Authored by Douglas Mefford in Home Improvement
Published on 11-30-2009
Hardwood flooring adds a distinctive touch to the appearance of a home. But as with all things, time and use can leave the flooring looking worn and dull. It is possible to refinish your hardwood floor and have it looking fresh and new. Refinishing a hardwood floor is a labor-intensive operation and an inexperienced worker can cause permanent damage. While professional help is recommended, it is possible to refinish your floor yourself.
There are a few considerations to make before you begin to refinish your hardwood floor. Sanding removes material from the wood of the floor so you need to check the thickness. Any floor less than three fourths of an inch thick should either not be sanded or be worked on only by a trained professional. Any warping or other damage to the floor should be repaired before beginning the refinishing. If the floor is constructed by the tongue and groove method, make sure there is enough surface wood to prevent sanding into the jointing.
To begin the process, you must remove everything from the room. If the floor extends into a closet space you will need to empty this as well. Block off any openings in the room including vents, electrical outlets, and lighting fixtures. Close off doorways with plastic drop cloths as well to prevent dust from circulating into the rest of the house. Go over the floor and remove any carpet tacks and deep-set any nails that are close to the surface. You will need to remove any molding from the baseboard wall so the entire wooden surface is exposed.
You will now be ready to start the sanding process. While a drum sander is fast and efficient when properly used, a rotary sander may be easier for the do-it-yourself homeowner. Start with course-grade sandpaper and begin at the center of the room. Always sand with the grain. Make sure that when you use the edge-sander to get at the walls and corners, use the same grade sandpaper. You will need to do this several times, each time using finer grade sandpaper. Carefully sweep and vacuum the dust up from the floor between each sandpaper change. A final polish with a dry dust cloth or damp tack cloth will make sure all the debris is removed that could mar the new finish.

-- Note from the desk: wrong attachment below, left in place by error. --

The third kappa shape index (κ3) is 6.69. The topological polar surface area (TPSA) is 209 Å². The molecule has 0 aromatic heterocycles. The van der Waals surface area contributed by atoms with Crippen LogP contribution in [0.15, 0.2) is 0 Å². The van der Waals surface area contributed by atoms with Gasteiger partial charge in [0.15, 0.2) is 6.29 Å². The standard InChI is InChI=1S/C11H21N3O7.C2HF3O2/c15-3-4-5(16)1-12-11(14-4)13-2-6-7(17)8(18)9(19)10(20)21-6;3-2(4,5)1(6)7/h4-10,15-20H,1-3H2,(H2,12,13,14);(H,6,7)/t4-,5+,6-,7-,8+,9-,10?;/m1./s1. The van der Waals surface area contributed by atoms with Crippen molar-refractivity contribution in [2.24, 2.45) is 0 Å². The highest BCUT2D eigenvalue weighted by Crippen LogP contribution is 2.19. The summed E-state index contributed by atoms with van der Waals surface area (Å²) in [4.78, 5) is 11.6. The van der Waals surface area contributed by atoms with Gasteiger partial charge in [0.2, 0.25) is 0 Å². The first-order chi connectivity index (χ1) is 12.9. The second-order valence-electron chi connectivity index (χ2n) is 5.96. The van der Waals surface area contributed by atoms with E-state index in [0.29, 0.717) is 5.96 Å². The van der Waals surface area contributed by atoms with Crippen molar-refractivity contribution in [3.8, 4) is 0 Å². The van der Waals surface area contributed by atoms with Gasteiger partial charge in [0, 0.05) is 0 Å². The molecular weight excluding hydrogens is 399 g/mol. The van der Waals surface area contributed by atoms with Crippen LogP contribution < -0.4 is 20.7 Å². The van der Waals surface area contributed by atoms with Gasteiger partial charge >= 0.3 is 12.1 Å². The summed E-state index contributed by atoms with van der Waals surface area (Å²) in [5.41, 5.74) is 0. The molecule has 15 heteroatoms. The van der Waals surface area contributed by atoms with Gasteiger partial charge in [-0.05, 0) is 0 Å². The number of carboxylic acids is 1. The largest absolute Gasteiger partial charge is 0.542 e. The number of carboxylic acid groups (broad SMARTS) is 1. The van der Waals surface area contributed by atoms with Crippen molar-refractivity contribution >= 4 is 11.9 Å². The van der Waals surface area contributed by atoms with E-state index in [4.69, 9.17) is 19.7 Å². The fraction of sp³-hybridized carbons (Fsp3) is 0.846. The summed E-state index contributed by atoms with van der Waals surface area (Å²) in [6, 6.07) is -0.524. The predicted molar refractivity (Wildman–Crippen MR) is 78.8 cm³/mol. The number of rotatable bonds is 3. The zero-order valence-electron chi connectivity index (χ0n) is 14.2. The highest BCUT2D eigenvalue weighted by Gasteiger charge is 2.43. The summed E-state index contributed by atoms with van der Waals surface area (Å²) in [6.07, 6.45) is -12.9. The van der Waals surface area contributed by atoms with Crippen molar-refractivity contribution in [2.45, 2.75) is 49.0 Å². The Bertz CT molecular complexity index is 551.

Once you are satisfied with the smoothness of the new surface, it is time to apply either the stain or sealant that you have decided on for the new hardwood floor surface. Carefully follow the directions on the container of whichever stain you use. Make sure the area is well ventilated as toxic fumes can be released. It is a good idea to test the new stain in an out of the way corner or closet at the first to make sure you are happy with the color it will produce on your new hardwood floor surface. While some stains and sealant need only a single coat, others will require several. Keep close eye on the drying times, as the second coat of some sealant needs to be put down before the first coat has “cured” for the best results.